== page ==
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Political Identity: Experimental Evidence on Anti-Americanism in Pakistan

Sep 2017
Working Paper
Leonardo Bursztyn, Michael Callen, Bruno Ferman, Saad Gulzar, Ali Hasanain, Noam Yuchtman

We identify Pakistani men's willingness to pay to preserve their anti-American identity using an experiment imposing clearly-specified financial costs on anti-American expression, with minimal consequential or social considerations. Around one-quarter of subjects forgo payments from the U.S. government worth around one-fifth of a day's wage to avoid an identity-threatening choice: anonymously checking a box indicating gratitude toward the U.S. government. When subjects anticipate that rejection will be observable, rejection falls, suggesting that pressure to conform outweighs the need to publicly signal one's identity. A second experiment correlates rejection of the U.S. payment with membership in Pakistan's major anti-American political party.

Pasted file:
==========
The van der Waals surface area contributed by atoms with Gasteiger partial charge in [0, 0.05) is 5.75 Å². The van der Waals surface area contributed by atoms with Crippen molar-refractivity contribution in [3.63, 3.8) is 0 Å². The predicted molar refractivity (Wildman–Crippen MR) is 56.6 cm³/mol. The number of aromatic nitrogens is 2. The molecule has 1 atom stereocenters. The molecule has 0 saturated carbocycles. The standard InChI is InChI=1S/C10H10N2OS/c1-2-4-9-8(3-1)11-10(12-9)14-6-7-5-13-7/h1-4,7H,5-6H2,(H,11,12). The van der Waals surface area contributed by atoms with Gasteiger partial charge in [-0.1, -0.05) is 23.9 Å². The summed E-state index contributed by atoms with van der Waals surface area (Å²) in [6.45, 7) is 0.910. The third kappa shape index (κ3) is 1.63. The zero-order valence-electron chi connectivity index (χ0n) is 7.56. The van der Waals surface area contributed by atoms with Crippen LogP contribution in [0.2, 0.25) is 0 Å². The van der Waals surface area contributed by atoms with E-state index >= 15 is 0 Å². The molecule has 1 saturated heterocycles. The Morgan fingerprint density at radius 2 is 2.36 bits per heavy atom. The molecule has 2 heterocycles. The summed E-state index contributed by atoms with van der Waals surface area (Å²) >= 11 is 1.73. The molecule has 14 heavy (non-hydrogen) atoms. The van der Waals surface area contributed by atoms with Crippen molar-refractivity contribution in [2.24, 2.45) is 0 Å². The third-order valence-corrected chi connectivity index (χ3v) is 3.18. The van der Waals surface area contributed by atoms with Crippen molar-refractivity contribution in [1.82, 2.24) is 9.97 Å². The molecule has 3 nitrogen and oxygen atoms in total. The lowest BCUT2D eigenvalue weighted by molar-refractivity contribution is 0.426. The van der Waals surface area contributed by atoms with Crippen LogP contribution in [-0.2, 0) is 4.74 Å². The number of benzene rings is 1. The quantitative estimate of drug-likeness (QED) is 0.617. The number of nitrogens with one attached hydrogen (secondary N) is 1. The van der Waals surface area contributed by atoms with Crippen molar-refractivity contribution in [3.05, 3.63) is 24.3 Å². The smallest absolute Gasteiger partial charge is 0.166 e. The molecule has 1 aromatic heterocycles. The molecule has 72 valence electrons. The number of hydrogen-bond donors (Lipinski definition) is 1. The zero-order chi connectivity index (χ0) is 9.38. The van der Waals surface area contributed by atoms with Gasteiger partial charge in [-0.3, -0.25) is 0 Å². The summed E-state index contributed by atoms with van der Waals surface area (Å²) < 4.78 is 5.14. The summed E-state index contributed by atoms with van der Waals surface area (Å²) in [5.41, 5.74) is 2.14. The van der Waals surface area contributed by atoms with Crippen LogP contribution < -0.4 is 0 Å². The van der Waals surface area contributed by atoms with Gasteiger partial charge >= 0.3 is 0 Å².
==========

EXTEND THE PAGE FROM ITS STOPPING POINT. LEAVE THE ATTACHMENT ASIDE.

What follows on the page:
Geographic Regions: 
Middle East